Last night I attended a webinar held by The National Archives on civil internment during World War 2. Recently, in collaboration with FindmyPast, the archives have digitised and released their collection so it is much easier to discover more about any relatives that may be involved. 133,908 people from World War Two are included.
Enemy Aliens were people who were born in or had family connections to those countries that were allied against Britain in World War 2. These included people from Germany, Italy, Japan, Austria, Finland, Bulgaria, Hungary, Romania, and more. British women who had married men from these countries were also classed as enemy aliens.
120 tribunals took place across the UK, with 11 in North West London alone. They were usually headed by judges, magistrates or other prominent members of the community. Individuals were interviewed and then classed as one of three categories:
Category A They would be interned in a camp
Category B They would not be interned but special restrictions would be placed.
Category C No internment and no restrictions.
The typical tribunal index card produced for enemy aliens contains the following information:
Place and date of birth
Police card reg. number. All aliens had to register with their local police force and were issued a card. Many do not survive but if they do they will be held at local records offices or police archives. TNA has cards for the London Metropolitan area.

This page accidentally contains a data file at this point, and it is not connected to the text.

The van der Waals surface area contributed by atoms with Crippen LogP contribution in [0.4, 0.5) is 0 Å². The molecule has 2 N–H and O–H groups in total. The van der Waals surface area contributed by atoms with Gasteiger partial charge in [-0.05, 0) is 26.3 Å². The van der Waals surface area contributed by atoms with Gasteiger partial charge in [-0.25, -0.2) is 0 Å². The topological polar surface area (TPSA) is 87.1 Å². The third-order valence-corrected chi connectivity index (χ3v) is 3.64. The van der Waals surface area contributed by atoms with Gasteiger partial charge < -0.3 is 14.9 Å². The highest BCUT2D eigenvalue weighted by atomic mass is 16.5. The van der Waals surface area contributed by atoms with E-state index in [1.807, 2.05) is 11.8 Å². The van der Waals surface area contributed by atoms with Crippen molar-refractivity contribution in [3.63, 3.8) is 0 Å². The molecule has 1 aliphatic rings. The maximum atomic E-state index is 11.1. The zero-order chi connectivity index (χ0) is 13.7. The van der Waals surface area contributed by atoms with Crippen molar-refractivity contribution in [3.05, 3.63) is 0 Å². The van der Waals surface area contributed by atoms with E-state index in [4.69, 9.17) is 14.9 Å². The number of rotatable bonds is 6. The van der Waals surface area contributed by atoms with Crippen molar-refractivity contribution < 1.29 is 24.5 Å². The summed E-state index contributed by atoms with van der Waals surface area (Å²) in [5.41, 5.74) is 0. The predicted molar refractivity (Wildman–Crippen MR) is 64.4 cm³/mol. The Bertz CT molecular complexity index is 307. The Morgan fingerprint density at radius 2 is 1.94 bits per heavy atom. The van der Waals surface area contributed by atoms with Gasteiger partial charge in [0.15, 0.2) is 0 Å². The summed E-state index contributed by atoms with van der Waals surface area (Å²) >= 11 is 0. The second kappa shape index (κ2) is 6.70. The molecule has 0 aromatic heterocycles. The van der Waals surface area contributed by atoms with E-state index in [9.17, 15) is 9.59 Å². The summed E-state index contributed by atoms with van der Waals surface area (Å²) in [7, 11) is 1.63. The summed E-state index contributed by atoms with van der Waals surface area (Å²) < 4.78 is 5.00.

Home Office reference number. This can be really important as it will link to their Home Office file which has more information on the individual. If you have a reference then type it into in the National Archives catalogue search and any records surviving will be listed.
Name and address of employer
Decision of tribunal and date
The back of the card explains reasons for the decision, which camp they were sent too and other details such as family background. This is usually closed until 100 years after they were discharged as enemy aliens. This can be as late as 1959. If the person is deceased, you can however make a Freedom of Information request to have it opened.